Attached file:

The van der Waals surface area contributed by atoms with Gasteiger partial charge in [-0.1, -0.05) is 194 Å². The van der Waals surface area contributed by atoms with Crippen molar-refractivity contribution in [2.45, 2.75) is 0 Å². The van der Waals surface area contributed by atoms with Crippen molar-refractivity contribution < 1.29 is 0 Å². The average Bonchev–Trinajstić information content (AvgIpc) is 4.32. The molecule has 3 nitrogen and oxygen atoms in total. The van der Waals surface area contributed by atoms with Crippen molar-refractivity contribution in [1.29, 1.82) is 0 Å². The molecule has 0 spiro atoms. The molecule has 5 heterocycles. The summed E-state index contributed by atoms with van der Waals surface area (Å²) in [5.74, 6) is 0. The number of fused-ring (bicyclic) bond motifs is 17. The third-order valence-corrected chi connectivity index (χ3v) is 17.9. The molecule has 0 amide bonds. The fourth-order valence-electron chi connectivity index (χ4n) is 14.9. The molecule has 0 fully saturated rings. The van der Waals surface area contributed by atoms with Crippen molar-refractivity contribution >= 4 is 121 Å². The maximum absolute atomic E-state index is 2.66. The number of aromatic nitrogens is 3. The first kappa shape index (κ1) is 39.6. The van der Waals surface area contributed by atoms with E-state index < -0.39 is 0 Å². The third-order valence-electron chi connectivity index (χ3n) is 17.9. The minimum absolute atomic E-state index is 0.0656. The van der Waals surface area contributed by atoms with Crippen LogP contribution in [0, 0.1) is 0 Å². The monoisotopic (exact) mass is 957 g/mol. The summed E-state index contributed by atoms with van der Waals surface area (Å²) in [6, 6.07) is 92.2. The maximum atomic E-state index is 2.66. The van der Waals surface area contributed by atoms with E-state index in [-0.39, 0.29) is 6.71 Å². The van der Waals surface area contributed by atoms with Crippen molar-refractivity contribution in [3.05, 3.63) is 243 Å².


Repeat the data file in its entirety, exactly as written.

The van der Waals surface area contributed by atoms with Gasteiger partial charge in [-0.1, -0.05) is 194 Å². The van der Waals surface area contributed by atoms with Crippen molar-refractivity contribution in [2.45, 2.75) is 0 Å². The van der Waals surface area contributed by atoms with Crippen molar-refractivity contribution < 1.29 is 0 Å². The average Bonchev–Trinajstić information content (AvgIpc) is 4.32. The molecule has 3 nitrogen and oxygen atoms in total. The van der Waals surface area contributed by atoms with Crippen molar-refractivity contribution in [1.29, 1.82) is 0 Å². The molecule has 0 spiro atoms. The molecule has 5 heterocycles. The summed E-state index contributed by atoms with van der Waals surface area (Å²) in [5.74, 6) is 0. The number of fused-ring (bicyclic) bond motifs is 17. The third-order valence-corrected chi connectivity index (χ3v) is 17.9. The molecule has 0 amide bonds. The fourth-order valence-electron chi connectivity index (χ4n) is 14.9. The molecule has 0 fully saturated rings. The van der Waals surface area contributed by atoms with Crippen molar-refractivity contribution >= 4 is 121 Å². The maximum absolute atomic E-state index is 2.66. The number of aromatic nitrogens is 3. The first kappa shape index (κ1) is 39.6. The van der Waals surface area contributed by atoms with E-state index < -0.39 is 0 Å². The third-order valence-electron chi connectivity index (χ3n) is 17.9. The minimum absolute atomic E-state index is 0.0656. The van der Waals surface area contributed by atoms with Crippen LogP contribution in [0, 0.1) is 0 Å². The monoisotopic (exact) mass is 957 g/mol. The summed E-state index contributed by atoms with van der Waals surface area (Å²) in [6, 6.07) is 92.2. The maximum atomic E-state index is 2.66. The van der Waals surface area contributed by atoms with E-state index in [-0.39, 0.29) is 6.71 Å². The van der Waals surface area contributed by atoms with Crippen molar-refractivity contribution in [3.05, 3.63) is 243 Å².